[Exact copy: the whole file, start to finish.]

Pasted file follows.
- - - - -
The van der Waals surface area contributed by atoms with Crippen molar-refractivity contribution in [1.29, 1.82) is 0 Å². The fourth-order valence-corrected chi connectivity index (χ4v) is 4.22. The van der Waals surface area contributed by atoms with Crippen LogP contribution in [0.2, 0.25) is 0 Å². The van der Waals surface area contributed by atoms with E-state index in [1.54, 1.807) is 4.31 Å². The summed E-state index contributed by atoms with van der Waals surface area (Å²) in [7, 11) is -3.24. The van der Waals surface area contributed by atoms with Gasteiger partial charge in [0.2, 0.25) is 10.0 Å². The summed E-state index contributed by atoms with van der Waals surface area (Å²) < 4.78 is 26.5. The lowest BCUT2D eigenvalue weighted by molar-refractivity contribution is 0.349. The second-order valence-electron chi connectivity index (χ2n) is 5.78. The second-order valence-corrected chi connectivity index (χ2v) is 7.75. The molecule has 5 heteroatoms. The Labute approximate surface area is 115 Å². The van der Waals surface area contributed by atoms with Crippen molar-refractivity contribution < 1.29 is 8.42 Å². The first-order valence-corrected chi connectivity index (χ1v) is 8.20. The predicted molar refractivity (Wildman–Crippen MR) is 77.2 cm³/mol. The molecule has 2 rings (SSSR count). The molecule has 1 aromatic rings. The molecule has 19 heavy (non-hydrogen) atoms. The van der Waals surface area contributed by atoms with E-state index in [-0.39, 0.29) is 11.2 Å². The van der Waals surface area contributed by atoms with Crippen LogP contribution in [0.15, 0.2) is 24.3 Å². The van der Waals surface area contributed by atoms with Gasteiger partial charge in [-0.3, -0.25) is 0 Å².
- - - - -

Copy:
The van der Waals surface area contributed by atoms with Crippen molar-refractivity contribution in [1.29, 1.82) is 0 Å². The fourth-order valence-corrected chi connectivity index (χ4v) is 4.22. The van der Waals surface area contributed by atoms with Crippen LogP contribution in [0.2, 0.25) is 0 Å². The van der Waals surface area contributed by atoms with E-state index in [1.54, 1.807) is 4.31 Å². The summed E-state index contributed by atoms with van der Waals surface area (Å²) in [7, 11) is -3.24. The van der Waals surface area contributed by atoms with Gasteiger partial charge in [0.2, 0.25) is 10.0 Å². The summed E-state index contributed by atoms with van der Waals surface area (Å²) < 4.78 is 26.5. The lowest BCUT2D eigenvalue weighted by molar-refractivity contribution is 0.349. The second-order valence-electron chi connectivity index (χ2n) is 5.78. The second-order valence-corrected chi connectivity index (χ2v) is 7.75. The molecule has 5 heteroatoms. The Labute approximate surface area is 115 Å². The van der Waals surface area contributed by atoms with Crippen molar-refractivity contribution < 1.29 is 8.42 Å². The first-order valence-corrected chi connectivity index (χ1v) is 8.20. The predicted molar refractivity (Wildman–Crippen MR) is 77.2 cm³/mol. The molecule has 2 rings (SSSR count). The molecule has 1 aromatic rings. The molecule has 19 heavy (non-hydrogen) atoms. The van der Waals surface area contributed by atoms with E-state index in [-0.39, 0.29) is 11.2 Å². The van der Waals surface area contributed by atoms with Crippen LogP contribution in [0.15, 0.2) is 24.3 Å². The van der Waals surface area contributed by atoms with Gasteiger partial charge in [-0.3, -0.25) is 0 Å².